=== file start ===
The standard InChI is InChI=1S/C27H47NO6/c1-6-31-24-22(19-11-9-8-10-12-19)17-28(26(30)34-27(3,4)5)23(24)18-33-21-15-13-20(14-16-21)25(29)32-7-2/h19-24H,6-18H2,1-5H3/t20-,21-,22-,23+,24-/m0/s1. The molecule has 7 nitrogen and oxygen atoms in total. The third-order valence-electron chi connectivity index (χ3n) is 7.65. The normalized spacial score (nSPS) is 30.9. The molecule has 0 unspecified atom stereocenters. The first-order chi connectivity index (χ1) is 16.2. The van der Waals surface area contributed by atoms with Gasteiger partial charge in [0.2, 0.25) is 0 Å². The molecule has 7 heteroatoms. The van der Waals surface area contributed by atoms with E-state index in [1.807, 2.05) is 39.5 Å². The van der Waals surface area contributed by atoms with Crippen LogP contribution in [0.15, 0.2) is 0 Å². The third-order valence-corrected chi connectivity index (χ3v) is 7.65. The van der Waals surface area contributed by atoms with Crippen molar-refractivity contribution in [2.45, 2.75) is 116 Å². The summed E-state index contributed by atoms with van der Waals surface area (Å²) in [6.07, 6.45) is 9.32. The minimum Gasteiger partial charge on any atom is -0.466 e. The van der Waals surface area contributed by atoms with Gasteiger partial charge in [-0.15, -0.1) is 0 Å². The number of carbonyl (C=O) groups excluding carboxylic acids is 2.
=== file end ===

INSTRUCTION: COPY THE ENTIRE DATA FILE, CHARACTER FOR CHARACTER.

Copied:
The standard InChI is InChI=1S/C27H47NO6/c1-6-31-24-22(19-11-9-8-10-12-19)17-28(26(30)34-27(3,4)5)23(24)18-33-21-15-13-20(14-16-21)25(29)32-7-2/h19-24H,6-18H2,1-5H3/t20-,21-,22-,23+,24-/m0/s1. The molecule has 7 nitrogen and oxygen atoms in total. The third-order valence-electron chi connectivity index (χ3n) is 7.65. The normalized spacial score (nSPS) is 30.9. The molecule has 0 unspecified atom stereocenters. The first-order chi connectivity index (χ1) is 16.2. The van der Waals surface area contributed by atoms with Gasteiger partial charge in [0.2, 0.25) is 0 Å². The molecule has 7 heteroatoms. The van der Waals surface area contributed by atoms with E-state index in [1.807, 2.05) is 39.5 Å². The van der Waals surface area contributed by atoms with Crippen LogP contribution in [0.15, 0.2) is 0 Å². The third-order valence-corrected chi connectivity index (χ3v) is 7.65. The van der Waals surface area contributed by atoms with Crippen molar-refractivity contribution in [2.45, 2.75) is 116 Å². The summed E-state index contributed by atoms with van der Waals surface area (Å²) in [6.07, 6.45) is 9.32. The minimum Gasteiger partial charge on any atom is -0.466 e. The van der Waals surface area contributed by atoms with Gasteiger partial charge in [-0.15, -0.1) is 0 Å². The number of carbonyl (C=O) groups excluding carboxylic acids is 2.